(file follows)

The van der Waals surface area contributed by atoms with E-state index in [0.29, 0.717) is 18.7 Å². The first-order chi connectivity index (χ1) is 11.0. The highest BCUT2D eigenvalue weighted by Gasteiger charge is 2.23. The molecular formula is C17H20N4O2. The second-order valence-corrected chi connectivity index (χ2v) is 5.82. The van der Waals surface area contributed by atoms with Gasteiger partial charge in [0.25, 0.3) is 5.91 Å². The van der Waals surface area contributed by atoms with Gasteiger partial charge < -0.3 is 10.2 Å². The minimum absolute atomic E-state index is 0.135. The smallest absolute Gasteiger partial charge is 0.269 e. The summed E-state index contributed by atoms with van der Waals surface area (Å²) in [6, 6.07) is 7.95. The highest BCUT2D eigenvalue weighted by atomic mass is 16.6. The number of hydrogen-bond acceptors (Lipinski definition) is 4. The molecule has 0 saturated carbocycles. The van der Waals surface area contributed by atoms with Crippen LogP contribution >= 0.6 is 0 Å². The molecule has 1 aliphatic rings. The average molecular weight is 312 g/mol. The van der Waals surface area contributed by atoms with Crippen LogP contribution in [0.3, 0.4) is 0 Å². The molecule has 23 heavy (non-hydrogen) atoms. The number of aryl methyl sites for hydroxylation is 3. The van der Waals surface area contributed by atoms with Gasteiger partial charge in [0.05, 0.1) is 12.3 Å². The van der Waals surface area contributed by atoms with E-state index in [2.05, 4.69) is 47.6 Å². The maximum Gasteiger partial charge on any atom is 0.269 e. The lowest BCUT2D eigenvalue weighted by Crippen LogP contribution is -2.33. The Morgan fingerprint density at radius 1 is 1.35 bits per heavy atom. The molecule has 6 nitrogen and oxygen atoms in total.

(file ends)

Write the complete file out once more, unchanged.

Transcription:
The van der Waals surface area contributed by atoms with E-state index in [0.29, 0.717) is 18.7 Å². The first-order chi connectivity index (χ1) is 11.0. The highest BCUT2D eigenvalue weighted by Gasteiger charge is 2.23. The molecular formula is C17H20N4O2. The second-order valence-corrected chi connectivity index (χ2v) is 5.82. The van der Waals surface area contributed by atoms with Gasteiger partial charge in [0.25, 0.3) is 5.91 Å². The van der Waals surface area contributed by atoms with Gasteiger partial charge < -0.3 is 10.2 Å². The minimum absolute atomic E-state index is 0.135. The smallest absolute Gasteiger partial charge is 0.269 e. The summed E-state index contributed by atoms with van der Waals surface area (Å²) in [6, 6.07) is 7.95. The highest BCUT2D eigenvalue weighted by atomic mass is 16.6. The number of hydrogen-bond acceptors (Lipinski definition) is 4. The molecule has 0 saturated carbocycles. The van der Waals surface area contributed by atoms with Crippen LogP contribution >= 0.6 is 0 Å². The molecule has 1 aliphatic rings. The average molecular weight is 312 g/mol. The van der Waals surface area contributed by atoms with Crippen LogP contribution in [0.3, 0.4) is 0 Å². The molecule has 23 heavy (non-hydrogen) atoms. The number of aryl methyl sites for hydroxylation is 3. The van der Waals surface area contributed by atoms with Gasteiger partial charge in [0.05, 0.1) is 12.3 Å². The van der Waals surface area contributed by atoms with E-state index in [2.05, 4.69) is 47.6 Å². The maximum Gasteiger partial charge on any atom is 0.269 e. The lowest BCUT2D eigenvalue weighted by Crippen LogP contribution is -2.33. The Morgan fingerprint density at radius 1 is 1.35 bits per heavy atom. The molecule has 6 nitrogen and oxygen atoms in total.